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A dream still on hold … ‘because we’re not free’

Maria worked in Mexico, earning enough to afford a housekeeper to tidy up after her family.

But 15 years ago, Maria, her husband and two young daughters crossed the border illegally into California. Her husband needed more work, and they wanted better lives for the girls. They moved to Kansas City 12 years ago.

Now, Maria works as a maid. Her husband works in construction. She earns between $50 and $70 — cash — each day she cleans someone’s home. Here she cleans her own.

Now she worries about her daughters’ futures (one is in high school, the other is a young adult) because the family still doesn’t have legal authorization to work in the U.S.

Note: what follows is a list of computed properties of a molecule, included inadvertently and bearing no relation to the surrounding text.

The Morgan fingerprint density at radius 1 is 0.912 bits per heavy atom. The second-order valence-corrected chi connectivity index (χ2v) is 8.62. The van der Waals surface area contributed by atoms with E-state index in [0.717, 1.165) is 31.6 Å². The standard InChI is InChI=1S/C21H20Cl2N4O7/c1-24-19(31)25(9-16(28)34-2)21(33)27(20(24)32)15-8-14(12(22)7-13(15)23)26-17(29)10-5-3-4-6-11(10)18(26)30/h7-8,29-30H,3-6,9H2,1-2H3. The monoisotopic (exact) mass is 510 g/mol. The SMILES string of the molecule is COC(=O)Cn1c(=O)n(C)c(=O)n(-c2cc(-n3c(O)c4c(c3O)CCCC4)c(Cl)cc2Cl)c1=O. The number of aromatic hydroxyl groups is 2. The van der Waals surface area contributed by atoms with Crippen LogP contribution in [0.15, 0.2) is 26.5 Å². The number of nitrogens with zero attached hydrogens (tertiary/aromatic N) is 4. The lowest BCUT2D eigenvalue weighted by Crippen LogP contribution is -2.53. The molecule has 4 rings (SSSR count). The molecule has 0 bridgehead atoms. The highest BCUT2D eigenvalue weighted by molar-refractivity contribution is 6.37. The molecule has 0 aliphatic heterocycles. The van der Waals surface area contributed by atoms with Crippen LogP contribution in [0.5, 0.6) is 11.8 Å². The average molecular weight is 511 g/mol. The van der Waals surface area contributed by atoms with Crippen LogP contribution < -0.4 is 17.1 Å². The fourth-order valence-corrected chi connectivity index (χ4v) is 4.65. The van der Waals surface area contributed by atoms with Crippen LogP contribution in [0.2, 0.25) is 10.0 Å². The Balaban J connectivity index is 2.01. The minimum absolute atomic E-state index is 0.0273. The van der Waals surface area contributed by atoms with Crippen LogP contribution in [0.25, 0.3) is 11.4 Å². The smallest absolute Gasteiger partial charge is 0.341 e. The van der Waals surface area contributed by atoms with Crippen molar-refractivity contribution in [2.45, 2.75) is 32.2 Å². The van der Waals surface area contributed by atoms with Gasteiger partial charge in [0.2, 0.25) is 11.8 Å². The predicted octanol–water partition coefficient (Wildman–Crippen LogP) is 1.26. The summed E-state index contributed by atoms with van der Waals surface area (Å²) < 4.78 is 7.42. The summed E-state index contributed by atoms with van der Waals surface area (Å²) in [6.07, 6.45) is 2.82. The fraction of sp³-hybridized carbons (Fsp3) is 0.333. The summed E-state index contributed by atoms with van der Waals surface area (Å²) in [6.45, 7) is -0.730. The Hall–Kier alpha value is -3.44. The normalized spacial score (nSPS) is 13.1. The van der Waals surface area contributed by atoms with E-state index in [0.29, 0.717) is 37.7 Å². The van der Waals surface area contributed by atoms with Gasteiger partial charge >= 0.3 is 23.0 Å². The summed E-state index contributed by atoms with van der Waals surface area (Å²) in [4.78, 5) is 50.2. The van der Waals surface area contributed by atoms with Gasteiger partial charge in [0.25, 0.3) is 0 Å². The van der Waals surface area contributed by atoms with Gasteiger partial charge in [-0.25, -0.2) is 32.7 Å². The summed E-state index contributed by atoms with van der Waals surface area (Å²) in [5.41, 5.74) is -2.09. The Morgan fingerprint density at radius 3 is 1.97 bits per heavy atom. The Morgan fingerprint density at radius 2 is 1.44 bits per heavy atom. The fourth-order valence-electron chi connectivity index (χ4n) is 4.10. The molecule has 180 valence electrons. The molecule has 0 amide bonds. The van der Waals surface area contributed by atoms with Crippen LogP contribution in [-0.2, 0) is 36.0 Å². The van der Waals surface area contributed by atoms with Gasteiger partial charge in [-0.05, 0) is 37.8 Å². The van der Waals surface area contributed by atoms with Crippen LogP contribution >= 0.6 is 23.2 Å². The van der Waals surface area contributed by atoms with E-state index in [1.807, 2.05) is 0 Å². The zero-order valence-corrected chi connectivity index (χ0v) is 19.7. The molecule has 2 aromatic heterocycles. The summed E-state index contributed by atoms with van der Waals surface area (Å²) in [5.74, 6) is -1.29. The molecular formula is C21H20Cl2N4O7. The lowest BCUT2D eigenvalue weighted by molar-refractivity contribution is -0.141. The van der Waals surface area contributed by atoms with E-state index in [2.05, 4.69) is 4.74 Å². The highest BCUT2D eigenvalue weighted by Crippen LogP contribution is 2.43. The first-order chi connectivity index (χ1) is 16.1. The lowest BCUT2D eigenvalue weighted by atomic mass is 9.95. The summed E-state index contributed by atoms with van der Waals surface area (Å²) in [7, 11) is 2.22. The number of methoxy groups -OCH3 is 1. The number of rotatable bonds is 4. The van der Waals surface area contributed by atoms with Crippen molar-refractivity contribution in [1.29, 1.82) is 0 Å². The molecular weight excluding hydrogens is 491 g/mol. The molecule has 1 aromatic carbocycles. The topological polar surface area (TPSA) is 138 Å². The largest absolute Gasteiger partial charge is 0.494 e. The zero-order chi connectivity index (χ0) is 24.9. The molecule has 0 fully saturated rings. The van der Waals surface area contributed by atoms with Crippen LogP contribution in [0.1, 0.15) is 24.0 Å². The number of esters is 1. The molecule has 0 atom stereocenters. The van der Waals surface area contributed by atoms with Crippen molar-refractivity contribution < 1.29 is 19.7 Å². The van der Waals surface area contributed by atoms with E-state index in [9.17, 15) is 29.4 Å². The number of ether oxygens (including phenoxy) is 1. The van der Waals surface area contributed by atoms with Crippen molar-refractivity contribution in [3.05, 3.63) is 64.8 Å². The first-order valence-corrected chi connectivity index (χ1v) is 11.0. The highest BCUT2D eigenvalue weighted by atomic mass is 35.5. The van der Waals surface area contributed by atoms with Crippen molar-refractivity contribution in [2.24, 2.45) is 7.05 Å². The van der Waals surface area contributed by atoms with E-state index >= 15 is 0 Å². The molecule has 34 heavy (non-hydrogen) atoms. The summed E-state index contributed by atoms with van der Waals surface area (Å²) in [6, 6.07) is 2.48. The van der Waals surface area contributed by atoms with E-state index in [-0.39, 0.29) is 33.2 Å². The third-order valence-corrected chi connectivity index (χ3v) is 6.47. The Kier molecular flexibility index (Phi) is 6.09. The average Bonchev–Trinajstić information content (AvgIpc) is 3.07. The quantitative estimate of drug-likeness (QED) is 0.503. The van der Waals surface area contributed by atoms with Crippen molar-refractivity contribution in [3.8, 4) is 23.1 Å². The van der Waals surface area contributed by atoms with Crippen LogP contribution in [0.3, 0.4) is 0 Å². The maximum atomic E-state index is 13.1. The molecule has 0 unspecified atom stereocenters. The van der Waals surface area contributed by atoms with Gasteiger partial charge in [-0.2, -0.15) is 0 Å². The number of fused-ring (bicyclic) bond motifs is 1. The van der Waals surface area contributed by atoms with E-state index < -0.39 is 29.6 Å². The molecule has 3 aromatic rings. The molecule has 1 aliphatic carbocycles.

“I love this country,” Maria’s husband said. They own several cars as well as their home.

When asked whether they’ve achieved the dream they came to America for, he said, “Kinda. Because we can’t enjoy it. Because we feel like in jail.”

Maria nodded sadly: “Because we’re not free.”

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